Michael Moore Hates America
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Michael Wilson Loves America
A new documentary counters Michael Moore’s view of the world.
By Andrew Leigh
When word first got out about the upcoming documentary Michael Moore Hates America, many were thrilled that finally somebody was doing unto Michael Moore as he has done to so many others. But some weren't too thrilled with the title. It evokes an over-the-top, spittle-flecked invective filled with, well, hate.
I recently met with the 28-year-old director, Michael Wilson, at a trendily retro Los Angeles hotel. And I didn't detect a single fleck of spittle anywhere. With his baggy jeans, pooka-shell necklace, goatee, and frosted hair, he didn't look like the stereotypical conservative. Not a blue blazer or rep tie in sight. Despite residing in Minneapolis, he could easily pass for any of the legions of struggling Hollywood filmmakers who haunt the Starbucks and Coffee Beans of L.A.
It turns out that Wilson doesn't consider himself a conservative. He told me, "I'm more of a small-l libertarian." But he was deeply upset at what he perceived as Moore's attacks on the American spirit of self-reliance.
He'd been considering making this movie for some time. But the final kick in the seat was Moore's notorious acceptance speech at the 2003 Academy Awards. Wilson vowed to start making his film the next day.
A year and a half later, here I was in a hotel room with Wilson, watching his completed project on a twelve-inch laptop screen. (Plan A, to view it on the television set, fell through when the DVD player refused to cooperate. Perhaps it's a Michael Moore fan.)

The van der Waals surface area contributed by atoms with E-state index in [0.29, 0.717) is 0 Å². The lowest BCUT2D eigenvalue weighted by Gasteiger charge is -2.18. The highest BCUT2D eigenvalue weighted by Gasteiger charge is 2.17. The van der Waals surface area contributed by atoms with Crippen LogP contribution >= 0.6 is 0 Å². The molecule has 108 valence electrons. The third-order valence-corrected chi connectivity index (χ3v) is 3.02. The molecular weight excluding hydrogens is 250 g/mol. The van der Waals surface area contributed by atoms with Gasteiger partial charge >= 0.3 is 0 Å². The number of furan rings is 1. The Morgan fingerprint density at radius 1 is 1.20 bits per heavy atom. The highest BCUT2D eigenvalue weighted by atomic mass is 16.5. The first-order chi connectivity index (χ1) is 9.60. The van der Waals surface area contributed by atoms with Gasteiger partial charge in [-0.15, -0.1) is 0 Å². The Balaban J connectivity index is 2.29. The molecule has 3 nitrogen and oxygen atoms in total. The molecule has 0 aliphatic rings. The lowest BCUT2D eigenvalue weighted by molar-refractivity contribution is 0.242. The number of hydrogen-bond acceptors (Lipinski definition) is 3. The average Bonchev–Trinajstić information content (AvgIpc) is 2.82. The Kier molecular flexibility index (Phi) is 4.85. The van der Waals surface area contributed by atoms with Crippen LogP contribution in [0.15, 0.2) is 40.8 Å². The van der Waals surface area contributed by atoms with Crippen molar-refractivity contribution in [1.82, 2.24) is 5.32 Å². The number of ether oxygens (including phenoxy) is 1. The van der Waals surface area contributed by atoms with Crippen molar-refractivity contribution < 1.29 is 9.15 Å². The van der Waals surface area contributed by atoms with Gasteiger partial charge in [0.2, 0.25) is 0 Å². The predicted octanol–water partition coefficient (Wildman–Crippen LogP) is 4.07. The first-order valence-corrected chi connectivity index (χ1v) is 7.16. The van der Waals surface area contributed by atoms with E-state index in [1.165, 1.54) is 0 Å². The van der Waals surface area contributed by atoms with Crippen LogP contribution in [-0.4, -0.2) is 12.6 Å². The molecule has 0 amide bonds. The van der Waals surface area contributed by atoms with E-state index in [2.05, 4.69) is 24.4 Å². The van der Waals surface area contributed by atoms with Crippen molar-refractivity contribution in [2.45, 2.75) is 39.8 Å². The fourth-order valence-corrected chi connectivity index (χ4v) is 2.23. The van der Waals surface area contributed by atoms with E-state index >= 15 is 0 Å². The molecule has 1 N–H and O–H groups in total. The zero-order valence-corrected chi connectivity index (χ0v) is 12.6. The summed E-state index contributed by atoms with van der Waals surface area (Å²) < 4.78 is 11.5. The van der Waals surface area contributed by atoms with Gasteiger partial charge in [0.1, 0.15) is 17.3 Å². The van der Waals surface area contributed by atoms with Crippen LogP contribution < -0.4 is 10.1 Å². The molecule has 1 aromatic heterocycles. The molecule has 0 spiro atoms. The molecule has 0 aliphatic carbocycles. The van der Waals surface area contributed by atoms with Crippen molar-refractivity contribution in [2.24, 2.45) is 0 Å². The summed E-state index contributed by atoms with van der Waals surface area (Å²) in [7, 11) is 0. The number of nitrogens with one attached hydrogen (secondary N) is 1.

What's Hate Got to Do With It?
And now I've got a new bone to pick with Wilson: The title is nearly as misleading as one of Moore's deceptively spliced-and-diced scenes. It's not a hateful film at all. In fact, in parts it's downright sweet.
Viewers looking for nasty jokes, blind rage, and cheap shots (such as, ahem, showing people unguardedly preparing for a TV appearance, for no other reason than to get some easy laughs at their expense) are going to be disappointed. This isn't that kind of film. In other words, it isn't a Michael Moore movie.
Okay, so what's with that title, then?
Wilson said it's meant to be both ironic and provocative. Whenever he read a polemic attacking Moore's movies, he noticed that the author would invariably end with something like, "The truth is, Michael Moore hates America."
Even though Wilson agreed with the specific criticisms of Moore's films, he was turned off by the venomous, ad hominem tone that permeated many anti-Moore rants.
"How does that advance the dialogue?" Wilson said. "People end up just talking past each other."
Wilson says he hopes that people of all persuasions come to see his film. His crew was politically eclectic, including Democrats and Republicans (Wilson is a registered independent); the editor worked on campaign ads for Ralph Nader.
Wilson's interview subjects reflect a similar ideological diversity. There are conservatives: Dinesh D'Souza, Andrew Breitbart, David Horowitz; and liberals: the editors of a leftist Flint-based magazine, famed documentarian Albert Maysles.
And then there is the unclassifiable Penn Jillette, the (very) vocal half of punk-magic act Penn and Teller. Penn is also a small-l libertarian. He and his silent partner host Bulls***, a political-correctness-busting program on Showtime.